an talk these things more openly. Used to --I can recall in my upbringing

and perhaps goes back to my purtanical ancestors that we couldn't talk about

these things, you know that was de whole thing.

S: Yeah, but regardless of whether you could talk about her or not, you thought

about her you see.

I: Right.

S: And to that extent, you were able to be involved with whether or not you

wanted to be anti-social or not, just as well when you talk. when you

couldn't talk about her as when you can talk about her I would like to

bring it down to brass tacks. For instance, a a leader in the military

service, I was exposed to every kind of a person that Uncle Sam managed

to draft and send to me. =And every kind of an officer--they had family







39


problems, they had personal problems and as a teacher I was exposed to

their academic levels of achievement, as well as their adjustment problems.

I have a degree in counseling and guidance and Ie been a placement officer,

so.

I: Let's see you've held several positions at the Pembroke State University.

You came. .

S: I taught science and math there and went and got the master's degree then

I was head of the counseling department for a couple of years then I finished

up with two years as a placement officer. And that's very interesting work

involved with trying to help people and trying to study them and understand

them. And what I was leading up to was dis--there are two levels of mental

and psychical approach to problems. First, like for instance, if we're

thinking that you're going to, uh, change your opinion or there is an

opportunity possible for you to change your opinion or there's an opportunity

possible for you to change your opinion, preferably, it's representing an

improvement. First, you have got to accept the idea--I mean you have to under-

stand the idea intellectually. Secondly, though, in order to apply it to

yourself, you've got to accept it;anost like in religion you accept Jesus

as your personal savior. So, accepting the idea to where it becomes part of

your nature and you go ahead and follow through. For instance, as a counselor,

you'll--a person comes in and has a problem. You can tell them what they

ought to do. And they say, yes that's absolutely right they go out of the office

completely sold on it and they may do it for a day or two but if it hasn't

gone through that process of where they accept it as well as understanding

it, eventually they'll go back to just what they were before. They won't. .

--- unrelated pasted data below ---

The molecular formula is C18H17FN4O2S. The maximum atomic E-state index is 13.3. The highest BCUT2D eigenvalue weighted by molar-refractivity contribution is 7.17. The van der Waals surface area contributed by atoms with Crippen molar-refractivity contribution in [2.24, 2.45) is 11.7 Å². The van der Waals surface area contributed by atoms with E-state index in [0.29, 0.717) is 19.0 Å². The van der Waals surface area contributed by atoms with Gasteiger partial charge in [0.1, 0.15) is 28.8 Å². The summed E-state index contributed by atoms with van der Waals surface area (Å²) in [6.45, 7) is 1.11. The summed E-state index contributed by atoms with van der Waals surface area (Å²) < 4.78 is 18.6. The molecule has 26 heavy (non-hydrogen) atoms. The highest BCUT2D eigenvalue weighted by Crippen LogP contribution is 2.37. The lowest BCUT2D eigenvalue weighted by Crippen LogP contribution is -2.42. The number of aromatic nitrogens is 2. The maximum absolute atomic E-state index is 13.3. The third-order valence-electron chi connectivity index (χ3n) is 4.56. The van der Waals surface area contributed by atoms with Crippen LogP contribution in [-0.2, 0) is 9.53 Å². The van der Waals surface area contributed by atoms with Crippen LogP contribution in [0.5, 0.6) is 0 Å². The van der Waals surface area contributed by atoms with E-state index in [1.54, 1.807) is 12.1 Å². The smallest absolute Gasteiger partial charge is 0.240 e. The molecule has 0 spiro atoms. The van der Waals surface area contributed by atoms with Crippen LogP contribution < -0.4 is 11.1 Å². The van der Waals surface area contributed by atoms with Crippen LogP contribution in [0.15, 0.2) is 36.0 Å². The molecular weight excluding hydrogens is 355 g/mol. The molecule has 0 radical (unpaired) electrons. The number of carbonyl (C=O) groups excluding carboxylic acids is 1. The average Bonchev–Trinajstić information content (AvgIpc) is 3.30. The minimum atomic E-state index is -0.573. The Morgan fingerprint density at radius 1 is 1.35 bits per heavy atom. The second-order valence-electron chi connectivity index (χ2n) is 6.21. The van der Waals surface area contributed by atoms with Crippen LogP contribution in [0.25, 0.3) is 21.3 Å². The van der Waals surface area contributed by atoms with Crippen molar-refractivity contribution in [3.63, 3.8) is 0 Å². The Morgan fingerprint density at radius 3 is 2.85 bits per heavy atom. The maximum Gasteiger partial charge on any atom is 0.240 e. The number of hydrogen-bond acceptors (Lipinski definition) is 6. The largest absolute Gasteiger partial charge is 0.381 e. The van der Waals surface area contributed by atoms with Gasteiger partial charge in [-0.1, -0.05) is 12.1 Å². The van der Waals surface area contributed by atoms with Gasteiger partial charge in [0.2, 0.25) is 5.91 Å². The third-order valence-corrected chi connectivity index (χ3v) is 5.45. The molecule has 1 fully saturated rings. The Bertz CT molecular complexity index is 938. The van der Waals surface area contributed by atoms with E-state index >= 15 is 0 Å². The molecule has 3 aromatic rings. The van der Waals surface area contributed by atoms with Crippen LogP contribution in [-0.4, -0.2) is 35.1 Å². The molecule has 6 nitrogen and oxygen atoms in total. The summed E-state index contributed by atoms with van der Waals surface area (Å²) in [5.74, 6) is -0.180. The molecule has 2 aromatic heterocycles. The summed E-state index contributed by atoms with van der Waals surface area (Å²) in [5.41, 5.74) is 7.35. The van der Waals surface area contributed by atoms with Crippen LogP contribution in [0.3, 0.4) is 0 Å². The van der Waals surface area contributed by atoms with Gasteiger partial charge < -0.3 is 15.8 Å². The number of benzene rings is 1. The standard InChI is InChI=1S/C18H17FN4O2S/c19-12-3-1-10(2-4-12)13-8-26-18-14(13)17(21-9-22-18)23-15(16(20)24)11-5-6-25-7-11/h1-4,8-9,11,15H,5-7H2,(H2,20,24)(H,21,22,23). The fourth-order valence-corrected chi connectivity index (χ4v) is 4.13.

I: You think they need more than just perhaps with one or two exposures to you

if you were their counselor. Perhaps, they need to be reinforced now and then.







40



S: If you're able to relate to them. .that's of course, a personal

equation between the counselor and the person. But what I was trying to

bring out was this--young people as a group if we would feel that they

are the rising generation, take them as they come and realize that some

of them are going to be anti-social, some of them are going to be dedicated,

some of them are going to be average and treat them as complete spectrum

of humanity as it exists in our country. We would probably help them more

than if we tried to tell them they're better just because they know more.

For instance, I get down to the brass tacks, there is many--there is many

people who cheat on exams now as ever did. There are as many, uh, nasty

remarks printed in the bathroom. There is many. um?

I: I think it's called graffiti writing on the bathroom walls?

S: Oh, yes. And there are as many people who talk about not believing in

God and there are many people who want to do something about their dress

to change it to either let their hair grow long or short. So they're just

the same as they ever were and we ought to treat them as individuals and

not try to say that because they have been exposed to a T.V. that they know

anymore than anybody else did or that it makes any difference. For instance,

another thing that was just brought out recently. There has been a great

deal of discussion about the fairness or the unfairness of the fact that

schools are supported by property taxes, and hence, ipso factojgpresembably,

"the wealthy people, counties had better education. It's been proven and

it was stated as long ago as fifty years ago there was a famous--our son lived